Reshuffles won't fix fundamental governance gaps

President William Ruto. So far there is little evidence that he is interested in substantive delegation. [PCS]

President William Ruto recently reshuffled Principal Secretaries in several ministries. On one hand, the reshuffle showed decisive action by a president not willing to tolerate mismanagement of public funds.

On the other hand, it betrayed the president’s poor judgement as the appointing authority. It is common knowledge that our system of government operates as a spoils system.

Those in power seek not only to provide public goods and services as promised during elections, but also to line their pockets or those of their friends.

This must be what Deputy President Rigathi Gachagua meant when he spoke of “shareholders” in the administration. Our best President so far, Mwai Kibaki, was a master of balancing these dueling motivations for public service.

How did Kibaki do it? He appointed competent people in key offices, then substantively delegated to them with clear instructions on outcomes.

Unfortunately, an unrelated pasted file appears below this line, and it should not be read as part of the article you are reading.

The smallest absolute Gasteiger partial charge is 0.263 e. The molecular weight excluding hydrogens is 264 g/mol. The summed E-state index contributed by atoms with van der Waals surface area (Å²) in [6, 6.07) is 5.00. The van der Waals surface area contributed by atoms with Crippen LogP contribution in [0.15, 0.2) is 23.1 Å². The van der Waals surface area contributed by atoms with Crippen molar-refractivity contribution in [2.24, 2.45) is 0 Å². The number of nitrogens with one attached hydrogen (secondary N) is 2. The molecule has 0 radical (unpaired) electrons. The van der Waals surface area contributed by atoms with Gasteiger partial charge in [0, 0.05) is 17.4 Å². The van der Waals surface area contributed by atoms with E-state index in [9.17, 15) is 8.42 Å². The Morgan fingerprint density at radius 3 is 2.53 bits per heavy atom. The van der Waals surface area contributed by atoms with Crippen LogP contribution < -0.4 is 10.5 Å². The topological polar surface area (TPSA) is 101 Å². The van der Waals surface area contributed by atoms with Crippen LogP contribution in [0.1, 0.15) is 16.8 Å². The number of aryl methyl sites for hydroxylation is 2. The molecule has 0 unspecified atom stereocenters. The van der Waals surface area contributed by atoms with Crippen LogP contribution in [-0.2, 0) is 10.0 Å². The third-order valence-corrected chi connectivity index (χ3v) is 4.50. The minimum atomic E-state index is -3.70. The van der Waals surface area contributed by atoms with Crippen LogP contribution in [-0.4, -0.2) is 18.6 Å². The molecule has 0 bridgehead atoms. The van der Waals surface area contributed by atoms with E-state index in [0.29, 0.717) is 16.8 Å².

The operational autonomy granted to ministers ensured each one of them was incentivised to sweat the details and make sure his or her docket performed well.

It also meant that, at the cabinet level, ministers fully owned their successes as much as their failures. This is the spirit that got us the “Michuki rules.”

How is Ruto doing? So far there is little evidence that he is interested in substantive delegation.

From the cabinet to PS roles to boards of parastatals, the President does not appear driven by the need to appoint competent people to whom he can then delegate.

Notably, loyalty and competence are not mutually exclusive. There are lots of Kenya Kwanza loyalists who are competent. Therefore, the selection of questionable officials is a deliberate choice.

Under these circumstances, the only route to success is through presidential micromanagement.

However, this strategy is doomed to fail for two reasons.

First, Ruto is not omniscient. The government is too complex to be dependent on the wisdom and direction of just one man.

Second, Ruto cannot be omnipresent. If the President must sign off on everything under the sun, nothing will get done on time. Even a teetotaler workaholic only has so many hours in a day.

All this to say that Ruto needs more than a reshuffle – especially at the cabinet level. He needs a competent team that can be trusted with delegated tasks.

Surrounding oneself with incompetents and hording authority reveals weakness, not strength.

-The writer is an Associate Professor at Georgetown University